Skip to content

More OR in the New York Times

There is more OR in the New York Times, not that they would mention our field by name. There is an article today about new air-taxi services. There are a number of new airplanes in the lightweight group (under 10,000 pounds) able to carry 4 passengers or so. This is leading a number of companies to start serious air-taxi services:

Enter the air taxi, an idea whose time has come. At least that is the hope of the entrepreneurs placing big bets on a new niche they plan to create in aviation. Their idea is to offer faster, more convenient air travel at a price that falls somewhere between private jets and commercial airlines.

For years, questions about the size of an air taxi market have been largely theoretical. But that will change this year, as Eclipse Aviation of Albuquerque begins building the Eclipse 500, a six-seat plane. The company expects the plane will receive its long-awaited certification from the Federal Aviation Administration as soon as this week.

With the Eclipse, two start-up airlines, Linear Air and DayJet, say they can ferry business travelers to hard-to-reach outposts with fewer frustrations — and get them home in time for dinner with their families.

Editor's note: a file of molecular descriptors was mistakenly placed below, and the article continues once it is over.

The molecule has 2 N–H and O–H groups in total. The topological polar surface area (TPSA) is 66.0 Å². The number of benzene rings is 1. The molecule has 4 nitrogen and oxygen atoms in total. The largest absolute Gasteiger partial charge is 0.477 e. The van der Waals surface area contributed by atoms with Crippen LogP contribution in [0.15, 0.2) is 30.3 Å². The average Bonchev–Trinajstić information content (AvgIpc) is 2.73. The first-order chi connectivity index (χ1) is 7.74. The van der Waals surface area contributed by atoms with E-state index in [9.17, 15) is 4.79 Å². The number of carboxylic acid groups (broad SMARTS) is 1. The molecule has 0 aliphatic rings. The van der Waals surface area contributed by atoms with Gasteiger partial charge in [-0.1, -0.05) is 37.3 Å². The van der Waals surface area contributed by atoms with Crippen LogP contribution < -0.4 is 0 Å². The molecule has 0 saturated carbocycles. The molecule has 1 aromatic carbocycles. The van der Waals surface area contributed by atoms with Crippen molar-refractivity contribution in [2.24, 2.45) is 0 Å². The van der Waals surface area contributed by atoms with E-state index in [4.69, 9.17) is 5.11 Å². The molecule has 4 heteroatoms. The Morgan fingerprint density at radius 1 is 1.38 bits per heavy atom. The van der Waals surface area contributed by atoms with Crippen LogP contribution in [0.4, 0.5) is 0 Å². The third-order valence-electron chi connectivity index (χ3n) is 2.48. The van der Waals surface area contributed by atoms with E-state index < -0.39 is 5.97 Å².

Economically, these jets cost somewhere between commercial prices and charter prices:

Air taxi operators say they can offer customers seats ranging from $1 to $3 a mile, compared with $9 to $13 a mile on charter jets, or up to $15 a mile on slightly larger private jets. Regional commercial airlines like SkyWest, by contrast, average less than 16 cents a mile flying 50-seat planes, but as much as five times that on less-traveled routes where air taxis plan to compete, industry executives say.

Of course, key to efficiency is (what else?) operations research:

Making Mr. Iacobucci’s flying limo work will require substantial computing power to analyze routes and passengers’ schedules almost instantly. That does not deter Mr. Iacobucci, who spent his career in the software industry, first at I.B.M. and later at Microsoft. He spent $20 million and four years developing DayJet’s reservation system. DayJet has already ordered 239 Eclipse 500’s, making it Eclipse Aviation’s biggest customer.

I love the way newspapers use a word like “analyze” when the reality is that signficant modeling and optimization must be done to handle systems such as this.